Description: After conquering Belgium and the Rhineland in 1794, the French Army of the Sambre and Meuse faced severe logistical, disciplinary, and morale problems that signaled the erosion of its capabilities. The army’s degeneration resulted from a revolution in French foreign policy designed to conquer the natural frontiers, a policy often falsely portrayed as a diplomatic tradition of the French monarchy. In fact, the natural frontiers policy – expansion to the Rhine, the Pyrenees, and the Alps – emerged only after the start of the War of the First Coalition in 1792. Moreover, the pursuit of natural frontiers caused more controversy than previously understood. No less a figure than Lazare Carnot – the Organizer of Victory – viewed French expansion to the Rhine as impractical and likely to perpetuate war. While the war of conquest provided the French state with the resources to survive, it entailed numerous unforeseen consequences. Most notably, the Revolutionary armies became isolated from the nation and displayed more loyalty to their commanders than to the civilian authorities. In 1797, the Sambre and Meuse Army became a political tool of General Lazare Hoche, who sought control over the Rhineland by supporting the creation of a Cisrhenan Republic. Ultimately, troops from Hoche’s army removed Carnot from the French Directory in the coup d’état of 18 fructidor, a crucial benchmark in the militarization of French politics two years before Napoleon Bonaparte’s seizure of power. Accordingly, the conquest of the Rhine frontier contributed to the erosion of democratic governance in Revolutionary France.
Date: December 2015
Creator: Hayworth, Jordan R.
Partner: UNT Libraries

The Captain of the People in Renaissance Florence

Description: The Renaissance Florentine Captain of the People began as a court, which defended the common people or popolo from the magnates and tried crimes such as assault, murder and fraud. This study reveals how factionalism, economic stress and the rise of citizen magistrate courts eroded the jurisdiction and ended the Court of the Captain. The creation of the Captain in 1250 occurred during the external fight for dominance between the Holy Roman Emperor and the Pope and the struggle between the Guelfs and Ghibellines within the city of Florence. The rise of the Ciompi in 1379, worried the Florentine aristocracy who believed the Ciompi was a threat to their power and they created the Otto di Guardia, a citizen magistrate court. This court began as a way to manage gaps in jurisdiction not covered by the Captain and his fellow rectors. However, by 1433 the Otto eroded the power of the Captain and his fellow rectors. Historians have argued that the Roman law jurists in this period became the tool for the aristocracy but in fact, the citizen magistrate courts acted as a source of power for the aristocracy. In the 1430s, the Albizzi and Medici fought for power. The Albizzi utilized a government mandate, which had the case already carried out or a bullectini to exile Medici adherents. However, by 1433, the Medici triumphed and Cosimo de Medici returned to the city of Florence. He expanded the power of the Otto in order to utilize the bullectini to exile his enemies. The expansion of jurisdiction of the Otto further eroded the power of the Captain. Factionalism, economic stress and the rise of the citizen magistrate courts eroded the power of the Captain of the people.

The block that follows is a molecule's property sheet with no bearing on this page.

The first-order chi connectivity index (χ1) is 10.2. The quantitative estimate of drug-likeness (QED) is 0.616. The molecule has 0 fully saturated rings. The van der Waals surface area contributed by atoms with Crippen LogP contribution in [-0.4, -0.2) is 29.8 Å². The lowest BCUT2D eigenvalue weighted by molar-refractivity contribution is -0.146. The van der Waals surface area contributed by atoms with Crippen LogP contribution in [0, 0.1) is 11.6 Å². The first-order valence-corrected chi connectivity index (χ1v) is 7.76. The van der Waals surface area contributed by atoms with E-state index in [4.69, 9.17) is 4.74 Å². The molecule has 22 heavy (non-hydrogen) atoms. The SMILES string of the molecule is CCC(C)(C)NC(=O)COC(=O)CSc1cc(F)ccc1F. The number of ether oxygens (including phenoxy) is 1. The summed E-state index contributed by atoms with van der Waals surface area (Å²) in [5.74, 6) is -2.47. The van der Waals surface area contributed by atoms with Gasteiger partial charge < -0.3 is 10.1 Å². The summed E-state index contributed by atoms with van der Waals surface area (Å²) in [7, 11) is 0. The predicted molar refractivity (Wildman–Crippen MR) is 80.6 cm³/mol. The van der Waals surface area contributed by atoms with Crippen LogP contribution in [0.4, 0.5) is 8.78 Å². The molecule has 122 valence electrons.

Date: August 2015
Creator: Hamilton, Desirae
Partner: UNT Libraries

The Seville Cancionero: Transcription and Commentary

Description: The Seville Cancionero is a manuscript collection of songs from late fiftennth-century Spain and is preserved today in the Biblioteca Colombina of Seville with the number 7-1-28. This dissertation describes the document and provides commentary and transcriptions of the Seville Cancionero.
Date: August 1960
Creator: Lawes, Robert Clement
Partner: UNT Libraries

The German Officer Corps and the Socialists, 1918-1920: A Reappraisal

Description: This work attempts to examine the relationship shared by two ideologically opposed groups during the post-World War I period in Germany. The officer corps is viewed as a relic of the traditional imperial state while the socialists represented the harbinger of the modern, democratic, industrialized state. Although it should seem evident that these two factions of society would be natural enemies, the chaos of World War I pushed these ideological, opposites into the same corner.
Date: May 1973
Creator: Pierce, Walter Rankin
Partner: UNT Libraries

Selected Dramas and Novelas of Juan Perez de Montalban

Description: The problem with which this investigation is concerned is that of analyzing and evaluating selected dramas and novelas of Juan Perez de Montalban. This study concludes that Montalban was not a writer of original works, but his familiarity with and utilization of certain literary devices, stereotyped situations, cliches, and popular themes, along with his notable talent in portraying women and rulers allowed him to produce works which met with great acclaim in his lifetime.